Healey, M., 2005. Linking research and teaching: exploring disciplinary spaces and the role of inquiry-based learning. In Barnett, R (ed) (2005) Reshaping the University: New Relationships between Research, Scholarship and Teaching. McGraw Hill / Open University Press, pp.67-78

Research in teaching


  • university research often detracts from the quality of teaching (Pocklington and Tupper 2002: 7)
  • courses taught by those at the cutting edge of research will necessarily be of higher quality than those taught by those merely using the research results of others – whatever the apparent quality of their style of delivery (Lee 2004: 9)
  • there is clear evidence from a range of studies in different types of institutions of students valuing learning in a research-based environment (Jenkins 2004: 29)
  • students are likely to gain most benefit from research, in terms of depth of learning and understanding, when they are also involved in research (Healey and Roberts 2004)

A range of terms is used in the literature, often interchangeably, to describe the research-teaching nexus. Griffiths (2004) suggests that a distinction might be made between teaching which is predominantly:

  • Research-led: where students learn about research findings, the curriculum content is dominated by staff research interests, and information transmission is the main teaching mode;
  • Research-oriented: where students learn about research processes, the curriculum emphasizes as much the processes by which knowledge is produced as learning knowledge that has been achieved, and staff try to engender a research ethos through their teaching;
  • Research-based: where students learn as researchers, the curriculum is largely designed around inquiry-based activities, and the division of roles between teacher and student is minimized
  • Research-tutored: top left quadrant, which, although not recognized by Griffiths (2004), is student-focused and emphasizes research content (see image above)

research is context specific and multidisciplinary rather than pure and discipline based; it has social relevance rather than being hypothesis led; it uses fuzzy, rather than empirically based data; it is problem solving rather than deductive. In what might be termed the commodification of knowledge, how knowledge is managed, synthesized and adapted become as important as knowledge itself (Jenkins and Zetter, 2003: 11)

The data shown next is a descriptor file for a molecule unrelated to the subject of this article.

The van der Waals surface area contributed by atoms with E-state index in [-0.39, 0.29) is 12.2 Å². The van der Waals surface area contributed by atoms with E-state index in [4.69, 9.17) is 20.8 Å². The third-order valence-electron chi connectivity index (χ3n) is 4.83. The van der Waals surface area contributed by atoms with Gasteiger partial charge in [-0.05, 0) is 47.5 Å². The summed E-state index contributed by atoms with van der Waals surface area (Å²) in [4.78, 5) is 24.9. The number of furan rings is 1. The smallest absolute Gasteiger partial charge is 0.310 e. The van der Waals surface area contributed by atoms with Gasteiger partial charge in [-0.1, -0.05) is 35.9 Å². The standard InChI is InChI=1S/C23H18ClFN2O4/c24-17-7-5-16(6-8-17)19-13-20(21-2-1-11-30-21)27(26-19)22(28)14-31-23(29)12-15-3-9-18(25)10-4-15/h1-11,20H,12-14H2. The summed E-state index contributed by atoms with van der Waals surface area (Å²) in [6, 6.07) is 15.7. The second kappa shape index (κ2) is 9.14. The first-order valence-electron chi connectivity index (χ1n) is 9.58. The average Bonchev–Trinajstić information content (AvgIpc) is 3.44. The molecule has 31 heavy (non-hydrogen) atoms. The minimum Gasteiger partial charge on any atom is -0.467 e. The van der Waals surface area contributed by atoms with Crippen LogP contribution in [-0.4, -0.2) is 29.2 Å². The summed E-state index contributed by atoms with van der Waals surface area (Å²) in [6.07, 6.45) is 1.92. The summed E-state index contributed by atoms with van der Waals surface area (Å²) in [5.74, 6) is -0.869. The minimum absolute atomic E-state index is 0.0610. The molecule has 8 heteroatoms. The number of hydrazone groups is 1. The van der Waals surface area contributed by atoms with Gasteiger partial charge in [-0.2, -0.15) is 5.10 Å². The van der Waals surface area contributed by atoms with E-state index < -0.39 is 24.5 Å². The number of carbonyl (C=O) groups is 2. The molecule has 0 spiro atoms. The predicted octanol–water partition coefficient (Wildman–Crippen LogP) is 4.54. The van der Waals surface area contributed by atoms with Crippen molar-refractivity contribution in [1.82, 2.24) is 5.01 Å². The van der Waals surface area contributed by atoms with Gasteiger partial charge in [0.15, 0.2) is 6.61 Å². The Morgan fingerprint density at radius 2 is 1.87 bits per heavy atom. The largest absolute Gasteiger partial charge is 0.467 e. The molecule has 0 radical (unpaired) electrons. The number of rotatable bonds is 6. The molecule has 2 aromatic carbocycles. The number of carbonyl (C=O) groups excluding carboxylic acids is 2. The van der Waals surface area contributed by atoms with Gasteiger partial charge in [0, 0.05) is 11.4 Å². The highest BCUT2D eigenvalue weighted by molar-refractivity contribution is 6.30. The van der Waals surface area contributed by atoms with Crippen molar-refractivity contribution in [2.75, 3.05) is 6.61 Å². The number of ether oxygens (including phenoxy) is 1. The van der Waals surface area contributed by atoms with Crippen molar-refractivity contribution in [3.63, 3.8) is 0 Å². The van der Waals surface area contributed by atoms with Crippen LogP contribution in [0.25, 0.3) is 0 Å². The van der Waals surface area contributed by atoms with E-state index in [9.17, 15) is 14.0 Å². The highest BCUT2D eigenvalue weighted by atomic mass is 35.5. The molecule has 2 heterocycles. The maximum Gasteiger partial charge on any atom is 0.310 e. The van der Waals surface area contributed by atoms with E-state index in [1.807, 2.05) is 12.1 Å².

Healey, M., 2005. Linking research and teaching: exploring disciplinary spaces and the role of inquiry-based learning. In Barnett, R (ed) (2005) Reshaping the University: New Relationships between Research, Scholarship and Teaching. McGraw Hill / Open University Press, pp.67-78

Image available here

From Mode 2 to Mode 3 Knowledge


On one hand there is the educational task of preparing students for a complex world. On the other, there is the educational task of coming to a position where one can prosper in a situation of multiple interpretations where incomplete judgements or decisions must be made either because of a. the press of time, b. insufficient evidence, c. outcomes are unpredictable/ all above forms are not mutually exclusive and there is no security available

Mode 2 Knowledge responds to task no 1, thus, problem-solving in situ/creative knowing in situ. In the end one has to rely on one’s capacity for seeing a way forward in a particular setting. This form of knowledge is necessarily creative because of its particularity. However, the character of the complex world must always elude our attempts to understand it and the central idea of Mode 2 Knowledge that with sufficient creativity and imagination a solution can be designed is problematic.

Mode 3 Knowledge beckons that knowing the world is a matter of producing epistemological gaps. Knowing produces further uncertainty. In supercomplexity, the world is not just unknowable but also indescribable. So, the educational task is not an epistemological task but an ontological one; it is the task of enabling individuals to prosper amid supercomplexity.



Barnett, R., 2004. Learning for an unknown future. In Higher Education Research and Development, Vol. 23, No. 3, August 2004.

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Complexity – Supercomplexity


unknown-ness/un-certainty due to: a. the pace of change/from the sheer multiplication of entities/pertinent evidence/relevant knowledge & the overload of information, b. a sense of an unknown world/ ignorance explosion, it is a radically unknowable world, c. internal changes/ personal sense of uncertainty, anxiety, fragility, chaos, destabilized world.

complexity speaks to a feature of systems such that the interactions between their elements are unclear, uncertain and unpredictable (…) not just an overload of entities that exhaust the resources available but a situation in which the very engagement with such set of entities is liable to set off a chain of incalculable events

supercomplexity challenges could never be resolved at least not in ways similar to those of complexity (…) open-textured questions that yield interpretations that are not just different but incompatible (…) university should engage with life-world challenges and thereby pedagogical challenges that arise from the age of supercomplexity as in “learning from an unknown future”



Barnett, R., 2004. Learning for an unknown future. In Higher Education Research and Development, Vol. 23, No. 3, August 2004.